The World Health Organisation (WHO) says 26.2 million Nigerians will be vaccinated against Yellow fever during the second phase of the campaign in five states and the Federal Capital territory (FCT).
Ms Charity Warigon, the WHO Media and Communication Specialist, who made this known on Thursday in Abuja, said that it would hold from Nov. 22 to Dec.1.
Warigon said that the Federal Government with the support from WHO, Gavi, the Vaccine Alliance and UNICEF would vaccinate 26.2 million people against yellow fever to establish high population immunity nationwide.
According to her, the campaign, which is funded by Gavi will run from Nov. 22 to Dec.1 and targets at children and adults in Plateau, Sokoto, Kebbi, Niger and Borno as well as the FCT.
She said that the Federal Ministry of Health, in collaboration with WHO and support from Gavi, had trained and deployed the Management Support Teams (MSTs) to ensure that the vaccination campaign runs smoothly.
Warigon said that the MSTs were overseeing preparations in the run-up to the campaign and in partnership with WHO, yellow fever experts, would act as supervisors and provide technical assistance during the vaccination campaign.
She said the first phase of yellow fever preventive mass vaccination campaign (PMVC) took place in January and February 2018 in Kwara, Kogi, Zamfara and parts of Borno.
“Approximately 8.7 million adults and children between the ages of nine months and 45 years of ages were vaccinated.
“A total of 39.9 million people are expected to be vaccinated against yellow fever this year.
“The campaign is taking place as Nigeria experiences a yellow fever outbreak.
“Since its start in September 2017, confirmed cases have been recorded in 27 local government areas across 14 states,’’ Warigon said.
Also, Dr Joseph Oteri, the Director of Special Duties, National Primary Health Care Development Agency (NPHCDA), said that the vaccination would be for people within nine months to 44 years cohort.
Oteri advised parents to avail themselves and their children to partake in the vaccination, stressing that the vaccine was free, safe and effective.
“Yellow fever is caused by a virus spread through the bite of infected mosquitos.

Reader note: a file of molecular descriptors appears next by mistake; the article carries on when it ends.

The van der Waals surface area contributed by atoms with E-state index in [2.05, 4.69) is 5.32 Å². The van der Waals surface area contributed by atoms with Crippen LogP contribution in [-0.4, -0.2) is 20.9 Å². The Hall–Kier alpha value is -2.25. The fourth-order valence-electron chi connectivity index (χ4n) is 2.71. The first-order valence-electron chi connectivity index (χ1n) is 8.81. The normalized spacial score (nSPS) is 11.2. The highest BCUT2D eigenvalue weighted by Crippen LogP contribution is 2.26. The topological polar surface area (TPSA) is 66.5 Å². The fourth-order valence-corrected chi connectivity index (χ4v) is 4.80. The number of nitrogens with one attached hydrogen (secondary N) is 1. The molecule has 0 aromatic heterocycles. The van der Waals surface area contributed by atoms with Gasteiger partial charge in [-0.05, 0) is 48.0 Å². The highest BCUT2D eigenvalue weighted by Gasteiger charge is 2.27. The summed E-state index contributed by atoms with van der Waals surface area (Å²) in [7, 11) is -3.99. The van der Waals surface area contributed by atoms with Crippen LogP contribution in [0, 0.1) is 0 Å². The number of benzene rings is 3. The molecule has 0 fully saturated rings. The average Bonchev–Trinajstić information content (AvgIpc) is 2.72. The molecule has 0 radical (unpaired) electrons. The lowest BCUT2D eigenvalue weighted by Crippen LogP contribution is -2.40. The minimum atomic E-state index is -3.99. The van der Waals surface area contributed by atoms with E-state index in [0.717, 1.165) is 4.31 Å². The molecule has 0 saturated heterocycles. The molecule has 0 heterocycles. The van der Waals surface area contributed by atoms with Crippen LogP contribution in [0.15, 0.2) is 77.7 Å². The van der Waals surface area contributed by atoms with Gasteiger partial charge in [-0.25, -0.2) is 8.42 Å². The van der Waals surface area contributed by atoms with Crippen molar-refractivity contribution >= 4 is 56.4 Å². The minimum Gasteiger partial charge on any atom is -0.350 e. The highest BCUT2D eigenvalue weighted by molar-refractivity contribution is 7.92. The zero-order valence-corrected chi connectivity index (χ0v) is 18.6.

“Some patients can develop serious symptoms, including high fever and jaundice (yellowing of the skin and eyes), but the disease can be easily prevented by a vaccine that provides immunity for life,’’ Oteri said.
Commenting, Dr Matshidiso Moeti, the WHO Regional Director for Africa, said that immunising more than 26 million people was a massive undertaking.
The regional director said: “This achievement will represent a huge step toward protecting people from the potentially deadly viral haemorrhagic disease, not only in Nigeria, but in the African region.”
Dr Seth Berkley, the Chief Executive Officer of Gavi, the Vaccine Alliance, said that Nigeria was on the frontline in the global battle against yellow fever.
“Routine immunisation coverage remains dangerously low, as shown by the latest outbreak, which is why this campaign is so important to protect the vulnerable.
“While this campaign will save lives, we need to focus our efforts on the best long-term solution- improving routine immunisation coverage so every child is protected, preventing outbreaks from happening in the first place,” Berkley said.
Nigeria was one of the 50 partners pursuing the Eliminate Yellow Fever Epidemics (EYE) strategy; steered by WHO, Gavi and UNICEF, the strategy seeks to protect at-risk populations, prevent international spread and contain outbreaks rapidly.
As part of EYE, Nigeria has developed a 10-year strategic elimination plan to reduce the incidence of yellow fever epidemics and to vaccinate at least 80 per cent of the target population in all states by 2026.